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02-08-2015, 04:55 PM   #1
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An Analysis of the Camera Industry

An analysis of the Photo Industry. Well worth watching!!
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While the common understanding is, that the photo market is declining either due to the cameras in smartphones - or due to market saturation - Heino Hilbig showed in his presentation in front of PMA members, that there are other reasons behind the actual market recession. As well he showed, how the industry members could counterattack the resent situation.



02-08-2015, 06:22 PM   #2
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If you watched the almost one hour long video, could you give us an executive summary. I liked his point, as far as I got, that 1.5 billion smartphones sold in 2014 alone, and they still only accounted for 14% of lab prints. Seems to support my premise that they are not really creating images, just capturing memories that will disappear in time.
02-08-2015, 07:00 PM   #3
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He gets to a possible solution at 40:00 onwards.
The executive summary is at 47:00.
The Fun Theory video which underlines his rationale can be found here:
02-08-2015, 07:11 PM   #4
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If there wasn't a Fred Astair / Ginger Rogers scene - there should have been.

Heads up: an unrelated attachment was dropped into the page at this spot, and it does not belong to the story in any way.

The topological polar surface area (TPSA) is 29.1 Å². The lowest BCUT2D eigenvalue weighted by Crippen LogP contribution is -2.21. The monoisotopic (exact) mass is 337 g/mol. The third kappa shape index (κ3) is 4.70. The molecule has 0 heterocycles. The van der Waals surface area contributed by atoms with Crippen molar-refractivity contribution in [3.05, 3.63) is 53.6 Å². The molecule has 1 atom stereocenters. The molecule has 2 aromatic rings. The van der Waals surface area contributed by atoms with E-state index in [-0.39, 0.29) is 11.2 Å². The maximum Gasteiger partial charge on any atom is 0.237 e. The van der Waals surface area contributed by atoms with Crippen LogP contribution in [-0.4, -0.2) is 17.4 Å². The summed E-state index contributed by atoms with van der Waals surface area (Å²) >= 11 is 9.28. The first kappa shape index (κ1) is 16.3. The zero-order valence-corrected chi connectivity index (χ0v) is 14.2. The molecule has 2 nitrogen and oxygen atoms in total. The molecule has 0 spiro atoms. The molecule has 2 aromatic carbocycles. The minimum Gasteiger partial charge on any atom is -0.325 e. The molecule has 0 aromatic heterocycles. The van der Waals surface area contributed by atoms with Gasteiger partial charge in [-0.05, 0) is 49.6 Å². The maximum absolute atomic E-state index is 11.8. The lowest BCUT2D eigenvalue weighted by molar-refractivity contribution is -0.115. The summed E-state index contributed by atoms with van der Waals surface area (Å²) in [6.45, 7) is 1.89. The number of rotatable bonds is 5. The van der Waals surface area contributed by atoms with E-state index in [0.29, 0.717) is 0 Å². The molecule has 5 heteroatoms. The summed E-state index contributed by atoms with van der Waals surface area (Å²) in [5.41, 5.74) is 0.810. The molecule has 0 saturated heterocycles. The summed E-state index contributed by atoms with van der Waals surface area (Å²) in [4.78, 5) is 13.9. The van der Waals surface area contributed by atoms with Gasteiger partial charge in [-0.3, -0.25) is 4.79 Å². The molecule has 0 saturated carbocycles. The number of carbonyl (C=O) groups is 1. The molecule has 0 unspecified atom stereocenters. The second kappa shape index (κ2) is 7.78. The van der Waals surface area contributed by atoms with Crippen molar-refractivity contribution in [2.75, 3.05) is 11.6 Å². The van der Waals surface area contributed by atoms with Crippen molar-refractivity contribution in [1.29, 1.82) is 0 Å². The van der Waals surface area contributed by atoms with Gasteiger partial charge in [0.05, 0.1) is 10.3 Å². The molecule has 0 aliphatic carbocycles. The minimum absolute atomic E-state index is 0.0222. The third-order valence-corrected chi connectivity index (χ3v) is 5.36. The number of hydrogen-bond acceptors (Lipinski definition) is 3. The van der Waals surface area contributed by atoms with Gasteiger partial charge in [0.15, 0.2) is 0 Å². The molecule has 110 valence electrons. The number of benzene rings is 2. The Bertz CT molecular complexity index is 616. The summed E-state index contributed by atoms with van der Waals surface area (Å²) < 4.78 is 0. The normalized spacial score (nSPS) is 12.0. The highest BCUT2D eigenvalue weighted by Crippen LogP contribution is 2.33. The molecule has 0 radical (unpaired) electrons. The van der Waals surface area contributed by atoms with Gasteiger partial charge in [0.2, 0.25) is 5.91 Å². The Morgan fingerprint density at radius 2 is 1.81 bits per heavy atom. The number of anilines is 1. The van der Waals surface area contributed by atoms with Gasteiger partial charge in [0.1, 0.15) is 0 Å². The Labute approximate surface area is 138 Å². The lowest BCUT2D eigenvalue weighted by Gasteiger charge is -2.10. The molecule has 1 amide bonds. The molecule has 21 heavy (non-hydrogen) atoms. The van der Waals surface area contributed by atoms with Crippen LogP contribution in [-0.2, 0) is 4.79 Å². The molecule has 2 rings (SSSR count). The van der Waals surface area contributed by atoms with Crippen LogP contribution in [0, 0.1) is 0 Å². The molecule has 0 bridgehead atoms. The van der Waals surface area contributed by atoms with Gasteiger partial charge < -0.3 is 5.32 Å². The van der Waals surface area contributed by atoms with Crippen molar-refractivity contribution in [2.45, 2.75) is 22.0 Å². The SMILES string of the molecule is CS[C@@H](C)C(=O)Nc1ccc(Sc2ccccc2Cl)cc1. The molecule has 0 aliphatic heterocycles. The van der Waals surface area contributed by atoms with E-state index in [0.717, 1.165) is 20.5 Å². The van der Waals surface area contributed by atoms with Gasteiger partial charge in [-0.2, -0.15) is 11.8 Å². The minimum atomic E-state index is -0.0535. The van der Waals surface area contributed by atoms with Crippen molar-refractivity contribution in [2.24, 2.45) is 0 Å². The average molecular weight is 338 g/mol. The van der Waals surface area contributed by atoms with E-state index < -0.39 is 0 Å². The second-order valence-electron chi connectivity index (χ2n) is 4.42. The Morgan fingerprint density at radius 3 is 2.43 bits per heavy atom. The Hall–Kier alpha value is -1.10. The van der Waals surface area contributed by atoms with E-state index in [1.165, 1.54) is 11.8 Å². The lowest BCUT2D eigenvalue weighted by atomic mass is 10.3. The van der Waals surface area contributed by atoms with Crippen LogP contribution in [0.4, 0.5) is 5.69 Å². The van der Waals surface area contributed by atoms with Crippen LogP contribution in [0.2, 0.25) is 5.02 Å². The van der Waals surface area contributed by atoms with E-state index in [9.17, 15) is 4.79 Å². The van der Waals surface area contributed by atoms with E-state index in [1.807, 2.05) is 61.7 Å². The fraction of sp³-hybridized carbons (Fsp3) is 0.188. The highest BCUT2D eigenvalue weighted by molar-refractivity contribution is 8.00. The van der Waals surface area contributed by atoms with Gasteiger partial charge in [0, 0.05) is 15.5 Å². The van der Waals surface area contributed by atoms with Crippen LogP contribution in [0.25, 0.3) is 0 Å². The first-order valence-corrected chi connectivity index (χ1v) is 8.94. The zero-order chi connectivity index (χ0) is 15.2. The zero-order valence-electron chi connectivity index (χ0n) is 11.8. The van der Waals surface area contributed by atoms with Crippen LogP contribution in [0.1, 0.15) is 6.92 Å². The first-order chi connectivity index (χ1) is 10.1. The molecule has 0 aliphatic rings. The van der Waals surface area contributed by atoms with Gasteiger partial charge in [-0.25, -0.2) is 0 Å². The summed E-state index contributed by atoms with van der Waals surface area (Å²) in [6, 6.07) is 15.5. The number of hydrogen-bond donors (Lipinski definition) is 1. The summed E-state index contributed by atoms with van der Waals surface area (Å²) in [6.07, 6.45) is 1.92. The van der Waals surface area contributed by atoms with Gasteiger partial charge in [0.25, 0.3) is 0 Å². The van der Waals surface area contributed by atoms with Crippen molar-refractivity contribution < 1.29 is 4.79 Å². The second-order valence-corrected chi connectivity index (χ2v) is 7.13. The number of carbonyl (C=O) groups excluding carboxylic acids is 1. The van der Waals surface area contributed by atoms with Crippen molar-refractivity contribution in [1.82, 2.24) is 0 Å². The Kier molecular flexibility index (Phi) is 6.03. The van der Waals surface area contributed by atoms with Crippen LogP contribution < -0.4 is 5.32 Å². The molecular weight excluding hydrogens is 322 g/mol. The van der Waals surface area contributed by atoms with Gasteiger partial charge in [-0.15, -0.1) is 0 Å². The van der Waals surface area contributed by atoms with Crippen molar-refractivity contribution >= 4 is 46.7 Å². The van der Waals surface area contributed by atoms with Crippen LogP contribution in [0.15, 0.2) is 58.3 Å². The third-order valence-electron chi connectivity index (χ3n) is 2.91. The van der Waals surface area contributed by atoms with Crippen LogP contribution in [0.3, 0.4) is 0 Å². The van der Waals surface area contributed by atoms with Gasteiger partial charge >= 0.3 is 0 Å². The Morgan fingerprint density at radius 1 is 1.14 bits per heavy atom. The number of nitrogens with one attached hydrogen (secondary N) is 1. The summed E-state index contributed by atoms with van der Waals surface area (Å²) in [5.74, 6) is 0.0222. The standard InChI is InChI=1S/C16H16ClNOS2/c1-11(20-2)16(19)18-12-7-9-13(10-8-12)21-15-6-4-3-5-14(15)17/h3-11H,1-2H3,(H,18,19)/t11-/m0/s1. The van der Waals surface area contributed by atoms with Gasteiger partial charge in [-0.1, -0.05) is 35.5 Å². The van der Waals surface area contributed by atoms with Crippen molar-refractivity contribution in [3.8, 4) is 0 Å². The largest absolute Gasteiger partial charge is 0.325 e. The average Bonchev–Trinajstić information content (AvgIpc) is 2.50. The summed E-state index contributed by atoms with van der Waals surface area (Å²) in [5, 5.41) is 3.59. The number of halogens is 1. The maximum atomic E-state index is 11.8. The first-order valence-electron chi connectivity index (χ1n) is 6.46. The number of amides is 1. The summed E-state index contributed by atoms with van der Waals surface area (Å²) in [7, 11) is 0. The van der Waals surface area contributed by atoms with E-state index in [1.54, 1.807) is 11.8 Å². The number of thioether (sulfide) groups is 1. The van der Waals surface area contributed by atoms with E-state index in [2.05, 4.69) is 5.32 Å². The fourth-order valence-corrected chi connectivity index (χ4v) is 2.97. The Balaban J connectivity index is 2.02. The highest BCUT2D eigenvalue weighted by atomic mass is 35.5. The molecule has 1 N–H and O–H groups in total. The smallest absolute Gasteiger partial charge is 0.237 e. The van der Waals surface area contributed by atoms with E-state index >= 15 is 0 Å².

02-08-2015, 07:31 PM   #5
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I had problems for the last 10 minutes but the overall basic message was - our cameras and our message around them fails to attract interest. They are too hard to use and too esoterically described in the press to be viable in today's market.

Smartphone correlation numbers are badly managed in the presentation. Also the graphic overlay of the collapse was entirely dependent on scaling and could look like whatever you wanted it to look like. I would argue that my wife - who represents the compact camera demographic - no longer uses a camera because it is not needed. It is easier to take pictures on her phone which has a camera that rivals the one she had previously used as a compact camera. It is also much easier to share those pictures directly from the phone.

I would also argue that people no longer care about printed photos as much as quick to upload and view online images. It is no longer important to people to exceed the resolution of their screens. Most people will no longer print any photos. They will share them with family and friends electronically. This means that the market for really nice photo producing cameras is dwindling at a precipitous rate - but that it may plateau just as quickly.

In my opinion, the analysis of the correlation (which btw never can show causality) should be redone with an eye towards the uptick in facebook and other online sharing and the casual users reports that their phone is now "good enough".

My LG G3 is an astonishingly good camera. My iPhone 5s is very good compared to the compact cameras of a few years ago. These are devices that are very expensive and fill multiple roles for us - they turn over quickly and refresh more rapidly than our cameras of the past.

Frankly this analysis seems geared to push an agenda - if it is true then Pentax (along with Canon and Nikon) is doomed.
02-08-2015, 07:34 PM   #6